1 Corinthians 16 is the sixteenth (and also the last) chapter of the First Epistle to the Corinthians in the New Testament of the Christian Bible. It is authored by Paul the Apostle and Sosthenes in Ephesus.
The original text is written in Koine Greek.
Some most ancient manuscripts containing this chapter are:
Codex Vaticanus (AD 325-350)
Codex Sinaiticus (AD 330-360)
Codex Alexandrinus (ca. AD 400-440)
Codex Ephraemi Rescriptus (ca. AD 450; complete).
Codex Freerianus (ca. AD 450; extant: verses 1-2, 12-13)
Codex Claromontanus (ca. AD 550)
This chapter is divided into 24 verses.
This chapter can be grouped:1 Corinthians 16:1-4 = Collection for the Saints
1 Corinthians 10:5-12 = Personal Plans
1 Corinthians 10:13-18 = Final Exhortations
1 Corinthians 10:19-24 = Greetings and a Solemn Farewell
New King James VersionIf anyone does not love the Lord Jesus Christ, let him be accursed.[a] O Lord, come
King James VersionIf any man love not the Lord Jesus Christ, let him be Anathema Maranatha.
If any man love not the Lord Jesus Christ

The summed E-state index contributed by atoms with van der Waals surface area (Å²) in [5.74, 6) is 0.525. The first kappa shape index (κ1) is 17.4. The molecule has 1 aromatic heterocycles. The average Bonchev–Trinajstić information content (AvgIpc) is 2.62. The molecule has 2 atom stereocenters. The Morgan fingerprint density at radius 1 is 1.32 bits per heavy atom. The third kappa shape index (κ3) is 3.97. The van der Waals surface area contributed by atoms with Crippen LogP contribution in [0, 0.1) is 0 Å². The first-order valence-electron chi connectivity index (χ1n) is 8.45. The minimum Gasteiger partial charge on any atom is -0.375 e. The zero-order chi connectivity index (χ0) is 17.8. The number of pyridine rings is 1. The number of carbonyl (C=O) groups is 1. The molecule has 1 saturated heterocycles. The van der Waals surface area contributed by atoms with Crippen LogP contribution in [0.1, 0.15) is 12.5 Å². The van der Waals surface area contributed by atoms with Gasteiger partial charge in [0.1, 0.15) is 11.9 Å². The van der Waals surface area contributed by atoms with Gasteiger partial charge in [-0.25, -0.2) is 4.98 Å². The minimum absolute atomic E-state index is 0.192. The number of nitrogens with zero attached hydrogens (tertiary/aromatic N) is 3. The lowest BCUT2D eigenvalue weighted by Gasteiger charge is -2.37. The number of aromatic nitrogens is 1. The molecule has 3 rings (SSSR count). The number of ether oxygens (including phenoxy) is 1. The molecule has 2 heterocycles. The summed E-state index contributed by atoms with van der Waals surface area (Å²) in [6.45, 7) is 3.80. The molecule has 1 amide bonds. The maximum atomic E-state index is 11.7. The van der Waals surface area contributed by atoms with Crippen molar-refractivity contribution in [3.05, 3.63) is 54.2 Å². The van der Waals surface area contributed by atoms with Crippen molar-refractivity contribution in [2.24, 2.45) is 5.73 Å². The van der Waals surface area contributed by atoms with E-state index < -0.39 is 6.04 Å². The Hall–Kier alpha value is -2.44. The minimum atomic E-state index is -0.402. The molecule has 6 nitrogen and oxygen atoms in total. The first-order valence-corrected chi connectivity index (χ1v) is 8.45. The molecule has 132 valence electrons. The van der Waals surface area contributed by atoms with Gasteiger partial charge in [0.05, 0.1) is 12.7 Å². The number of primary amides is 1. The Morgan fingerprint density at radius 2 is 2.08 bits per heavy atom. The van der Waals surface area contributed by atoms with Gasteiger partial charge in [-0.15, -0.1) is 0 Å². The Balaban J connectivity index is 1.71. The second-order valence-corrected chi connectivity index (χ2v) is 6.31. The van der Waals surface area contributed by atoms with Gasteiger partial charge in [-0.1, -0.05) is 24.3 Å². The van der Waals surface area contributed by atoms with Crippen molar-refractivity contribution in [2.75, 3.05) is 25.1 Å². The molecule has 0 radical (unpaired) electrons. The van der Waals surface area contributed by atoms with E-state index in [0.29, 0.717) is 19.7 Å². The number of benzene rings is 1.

The Vulgate Latin, and the Syriac and Ethiopic versions, read "our Lord". The apostle here does not so much mean profane and unregenerate sinners, who are destitute of love to Christ, from ignorance of him; nor such who, from the same principle, might persecute him in his members, for such are to be even prayed for, and wished well unto; and oftentimes such are called by grace, and become true and sincere lovers of Christ; and the apostle himself was an instance of it: some think the Jews are intended, who were the mortal enemies of Christ; hated his name and person, his Gospel and interest, and maliciously persecuted the same; they called Jesus accursed, and therefore deserved an anathema to be pronounced on them; it was prophesied of them, that their name should be left for a curse; and it was threatened to them, in case of non-repentance, upon the coming of John the Baptist, in the spirit of Elijah, that the Lord would come and smite their land with a curse; which had its accomplishment in the destruction of Jerusalem; see (Isaiah 65:15) (Malachi 4:6) ; others think the Gnostics are intended, one of whose tenets was, that it was lawful not to confess Christ in a time of persecution, in order to save themselves; and such might be truly said not to love our Lord Jesus, and on whom such an anathema as after mentioned might rightly be denounced: though it should seem rather, that some persons in this church, or that infested it, are referred to as the false teachers, and those who sided with them, who made factions and divisions in the church of Christ; allowed themselves in the commission of fornication and incest, and such like impurities; had no regard to the peace of the consciences of weak brethren, but laid stumblingblocks in their way; behaved in a very irreverent manner at the Lord's table, and gave in to very pernicious errors and heresies, particularly denying the resurrection of the dead; and by their many bad principles and practices plainly showed that they did not in deed and in truth love our Lord Jesus: wherefore of every such an one the apostle says,let him be anathema.